Several hours later everyone has gone home, I’m working my way up to “Irritated” from “Peevish” and I open my eyes to find a stranger sitting beside my bed. At midnight. In a hospital. Figuring someone had wandered into the wrong room, I cock an eyebrow at him.

“Oh. Hello,” sez he, “I’m your cardiologist.”

“I don’t have a cardiologist.” I reply, somewhat snippily, I admit.

He grins, “You do now.”

We size each other up for a moment, and I announce, “I am not having a heart attack.”

“Nope,” he replies, with a great deal of relish, and more than a touch of confidence, “You are not.”

“Great! So I can go home?”

“Charge Nurse called me. We had a long talk, and I’ll make a deal with you: You let me do one quick check to verify the pericarditis, and if you feel up to it when I’m done, you can walk out of here with my blessing. Deal?”

I figure, what the heck, nod in assent and my new cardiologist puts the flat of his hand against the left side of my sternum and pushes towards my right shoulder-blade.

The world goes grey, shot through with red flashes. I really, really want to scream, but it hurts too bad to breathe. It feels for all the world that I’ve just been kicked in the chest by a bus, and the damned thing has parked a tyre on my shoulder blade and is spinning out.

When everything comes back into focus the doc says, “I don’t think you’ve ever had pleurisy. I think you’ve been fighting pericarditis for the last year. I don’t like hospitals either, but you’re 45, diabetic, and your heart is pissed-off at you. Spend a night or two here, we’ll get you started on colchicine, echo your ticker to see if there’s any damage, and send you home. Deal?”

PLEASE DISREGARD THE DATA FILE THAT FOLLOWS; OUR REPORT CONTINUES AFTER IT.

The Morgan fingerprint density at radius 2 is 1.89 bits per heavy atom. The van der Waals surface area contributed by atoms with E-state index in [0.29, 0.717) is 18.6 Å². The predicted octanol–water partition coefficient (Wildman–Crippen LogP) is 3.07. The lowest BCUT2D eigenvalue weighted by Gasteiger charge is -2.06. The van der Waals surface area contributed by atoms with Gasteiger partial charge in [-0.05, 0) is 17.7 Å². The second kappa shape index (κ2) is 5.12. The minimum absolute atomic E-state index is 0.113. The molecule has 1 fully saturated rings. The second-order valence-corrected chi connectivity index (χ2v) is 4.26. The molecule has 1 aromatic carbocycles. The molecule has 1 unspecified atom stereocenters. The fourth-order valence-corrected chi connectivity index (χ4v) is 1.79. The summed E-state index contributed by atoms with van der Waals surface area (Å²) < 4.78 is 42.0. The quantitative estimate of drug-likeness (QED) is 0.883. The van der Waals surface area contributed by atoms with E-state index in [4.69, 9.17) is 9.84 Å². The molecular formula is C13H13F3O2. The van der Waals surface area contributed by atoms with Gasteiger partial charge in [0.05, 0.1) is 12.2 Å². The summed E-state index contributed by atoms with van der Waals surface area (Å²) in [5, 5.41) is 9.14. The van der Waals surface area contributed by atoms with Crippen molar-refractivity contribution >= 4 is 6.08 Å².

You know, I really couldn’t argue with that.


Mental note: Let's not do that again.
Pericarditis, and you

36 thoughts on “Part, the Second”

  1. I'm glad you finally got the right diagnosis. Unpleasant as it was, there's something about a clinical test that makes it immediately apparent to the patient that Something's Wrong, in a way far more persuasive than a number on a lab printout.

    As I commented over at AD's post on your case, I hope they gave you a critter bone to gnaw on while you're incarcerated at the vet.

  2. "…Padawan nods her head enthusiastically, "They're iron-assed, bull-headed, and mule-stubborn; too [deleted]ing ornery for their own good, and too [deleted]ing stupid to go to a hospital instead of dying…."

    I never knew we had a king, but I defer to the proclamation by the charge nurse.

    Long live the king.

  3. Yeah, my pleurisy was definitely NOT positional.

    Glad they know what's really wrong, and got you on the right treatment.

    Get well soon!

  4. Folks at Bugscuffle Bait & Bandage must be either mighty brave or mighty foolish to be warming up the clinical cattle prod. I admire your restraint in not demonstrating your Santa killing technique on them.

    That being said…

    Some of us kinda enjoy your scribblings and would appreciate it greatly if they were to continue. To that end go find yourself a quack that talks a bit of sense, visit him or her regularly, and for Offler's sakes do as they tell ya.

    Pretty please with a curvaceous red head on top?


  5. Yep, occasionally the 'right' person shows up at the right time, and it this case you got a Twofer- The nurse AND the Cardiologist! Good on them! 🙂

  6. Old NFO: It sounds like the padawan maybe gets an honorable mention for calling it right, too.